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by Jonathan Kellerman
Random House Audio, April 2003
Unabridged audio pages
ISBN: 0739303082

Buy in the UK | Buy in Canada

In BILLY STRAIGHT, Kellerman introduced Hollywood detective Petra Connor, and as this story begins she reappears while investigating the especially vicious murder of a beloved jazz musician.  Not long after Milo Sturgis is assigned to investigate the horrific murder of an up and coming painter.

As the story progresses the three cops, Milo, Petra and Eric Stahl, Petra's new partner, realize they are dealing with a serial killer.  Dr Alex Delaware, of course, has been consulted and his insights and investigational talents are invaluable.

The four follow leads among seemingly unrelated places and persons, including street people, a small college, college professors, and the world of internet magazines. In his usual manner Kellerman leads us from person to person, clue to clue until  the reader is presented with a very surprising ending. It also appears that Alex may have a new love interest -- we'll have to wait for future books in the series.

What can I say about a Kellerman book; they are usually excellently written and fascinating to read.  I feel this tale of a serial killer is one of the best of his recent novels. The ending was definitely a surprise to this reader, but I somehow felt he hadn't played fair with the timing of the clues, thus making it more difficult than necessary to figure out whodunit.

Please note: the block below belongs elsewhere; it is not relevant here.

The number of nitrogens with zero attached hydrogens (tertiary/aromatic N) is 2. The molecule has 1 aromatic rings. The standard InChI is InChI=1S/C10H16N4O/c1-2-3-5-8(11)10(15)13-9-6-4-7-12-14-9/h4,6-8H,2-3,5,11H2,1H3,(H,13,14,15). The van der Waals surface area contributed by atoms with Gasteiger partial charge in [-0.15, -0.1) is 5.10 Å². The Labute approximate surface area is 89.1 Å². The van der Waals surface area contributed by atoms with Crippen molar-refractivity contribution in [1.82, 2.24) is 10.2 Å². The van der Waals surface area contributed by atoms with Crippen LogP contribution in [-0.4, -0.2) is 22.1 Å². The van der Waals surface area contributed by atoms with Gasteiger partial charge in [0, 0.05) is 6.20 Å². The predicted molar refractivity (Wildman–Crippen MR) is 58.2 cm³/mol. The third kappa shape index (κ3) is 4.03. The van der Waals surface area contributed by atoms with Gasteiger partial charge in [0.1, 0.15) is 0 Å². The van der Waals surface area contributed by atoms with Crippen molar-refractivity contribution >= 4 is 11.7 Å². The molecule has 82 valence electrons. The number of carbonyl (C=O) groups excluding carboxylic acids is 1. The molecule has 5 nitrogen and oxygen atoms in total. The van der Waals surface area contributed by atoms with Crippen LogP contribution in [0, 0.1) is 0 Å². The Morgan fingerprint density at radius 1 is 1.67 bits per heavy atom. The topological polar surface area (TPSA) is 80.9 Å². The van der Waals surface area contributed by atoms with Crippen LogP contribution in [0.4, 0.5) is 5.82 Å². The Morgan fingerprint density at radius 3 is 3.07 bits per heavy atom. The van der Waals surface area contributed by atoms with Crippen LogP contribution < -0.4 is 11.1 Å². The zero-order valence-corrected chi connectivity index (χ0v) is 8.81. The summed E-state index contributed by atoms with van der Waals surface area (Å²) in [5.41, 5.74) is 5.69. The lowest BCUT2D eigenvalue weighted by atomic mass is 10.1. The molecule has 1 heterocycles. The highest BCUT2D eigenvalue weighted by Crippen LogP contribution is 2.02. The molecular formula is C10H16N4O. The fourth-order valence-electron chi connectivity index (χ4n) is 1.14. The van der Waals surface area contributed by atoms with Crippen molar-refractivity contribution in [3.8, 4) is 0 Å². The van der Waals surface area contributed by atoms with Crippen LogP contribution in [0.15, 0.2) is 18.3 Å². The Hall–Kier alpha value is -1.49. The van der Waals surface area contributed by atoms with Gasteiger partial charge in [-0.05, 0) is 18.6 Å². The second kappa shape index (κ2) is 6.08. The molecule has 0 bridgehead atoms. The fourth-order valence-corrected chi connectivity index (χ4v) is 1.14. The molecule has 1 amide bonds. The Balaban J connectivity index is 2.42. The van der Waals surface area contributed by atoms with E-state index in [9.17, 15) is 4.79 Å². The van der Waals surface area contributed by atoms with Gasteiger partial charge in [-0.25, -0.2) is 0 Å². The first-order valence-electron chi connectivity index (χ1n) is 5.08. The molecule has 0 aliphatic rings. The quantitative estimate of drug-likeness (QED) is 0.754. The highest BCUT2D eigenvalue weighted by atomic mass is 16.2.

Alex's women are always totally beautiful, totally talented and a little too perfect, and this new interest is no exception. The author seems more comfortable fleshing out a male character, even if that character is very flawed; his women are neither as believable nor, to this reader, as likeable.

John Rubinstein did a yeoman's job with this book since he had to read dialogue from a large cast of female and male characters, some of whom only appear a few times. Interpretation of characters and the reading of dialogue have to be the most challenging part of an actor's job when presenting audio fiction and Rubinstein does it well.

Reviewed by Martha Hopkins, May 2003

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Contact: Yvonne Klein (ymk@reviewingtheevidence.com)

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